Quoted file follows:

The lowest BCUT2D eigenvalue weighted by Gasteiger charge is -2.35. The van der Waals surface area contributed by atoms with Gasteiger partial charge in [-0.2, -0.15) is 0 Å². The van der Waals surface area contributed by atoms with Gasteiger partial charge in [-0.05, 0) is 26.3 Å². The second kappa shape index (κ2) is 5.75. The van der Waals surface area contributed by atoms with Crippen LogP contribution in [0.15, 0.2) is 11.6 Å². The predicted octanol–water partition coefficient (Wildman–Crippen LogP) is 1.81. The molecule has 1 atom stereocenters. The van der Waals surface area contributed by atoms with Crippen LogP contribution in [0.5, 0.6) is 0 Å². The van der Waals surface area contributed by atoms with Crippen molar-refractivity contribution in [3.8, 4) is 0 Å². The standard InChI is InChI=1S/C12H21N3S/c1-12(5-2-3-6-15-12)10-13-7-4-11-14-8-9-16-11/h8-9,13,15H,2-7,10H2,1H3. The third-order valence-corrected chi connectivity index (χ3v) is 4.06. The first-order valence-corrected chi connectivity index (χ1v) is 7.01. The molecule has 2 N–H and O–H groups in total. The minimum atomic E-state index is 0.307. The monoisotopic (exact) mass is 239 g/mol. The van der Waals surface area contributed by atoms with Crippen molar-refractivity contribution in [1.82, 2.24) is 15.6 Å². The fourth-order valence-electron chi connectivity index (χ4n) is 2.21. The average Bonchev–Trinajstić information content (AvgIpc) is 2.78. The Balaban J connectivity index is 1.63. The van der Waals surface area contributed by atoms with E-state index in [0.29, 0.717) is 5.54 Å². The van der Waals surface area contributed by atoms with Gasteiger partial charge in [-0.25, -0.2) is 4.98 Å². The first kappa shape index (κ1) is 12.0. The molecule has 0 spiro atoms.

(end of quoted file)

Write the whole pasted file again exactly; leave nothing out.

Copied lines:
The lowest BCUT2D eigenvalue weighted by Gasteiger charge is -2.35. The van der Waals surface area contributed by atoms with Gasteiger partial charge in [-0.2, -0.15) is 0 Å². The van der Waals surface area contributed by atoms with Gasteiger partial charge in [-0.05, 0) is 26.3 Å². The second kappa shape index (κ2) is 5.75. The van der Waals surface area contributed by atoms with Crippen LogP contribution in [0.15, 0.2) is 11.6 Å². The predicted octanol–water partition coefficient (Wildman–Crippen LogP) is 1.81. The molecule has 1 atom stereocenters. The van der Waals surface area contributed by atoms with Crippen LogP contribution in [0.5, 0.6) is 0 Å². The van der Waals surface area contributed by atoms with Crippen molar-refractivity contribution in [3.8, 4) is 0 Å². The standard InChI is InChI=1S/C12H21N3S/c1-12(5-2-3-6-15-12)10-13-7-4-11-14-8-9-16-11/h8-9,13,15H,2-7,10H2,1H3. The third-order valence-corrected chi connectivity index (χ3v) is 4.06. The first-order valence-corrected chi connectivity index (χ1v) is 7.01. The molecule has 2 N–H and O–H groups in total. The minimum atomic E-state index is 0.307. The monoisotopic (exact) mass is 239 g/mol. The van der Waals surface area contributed by atoms with Crippen molar-refractivity contribution in [1.82, 2.24) is 15.6 Å². The fourth-order valence-electron chi connectivity index (χ4n) is 2.21. The average Bonchev–Trinajstić information content (AvgIpc) is 2.78. The Balaban J connectivity index is 1.63. The van der Waals surface area contributed by atoms with E-state index in [0.29, 0.717) is 5.54 Å². The van der Waals surface area contributed by atoms with Gasteiger partial charge in [-0.25, -0.2) is 4.98 Å². The first kappa shape index (κ1) is 12.0. The molecule has 0 spiro atoms.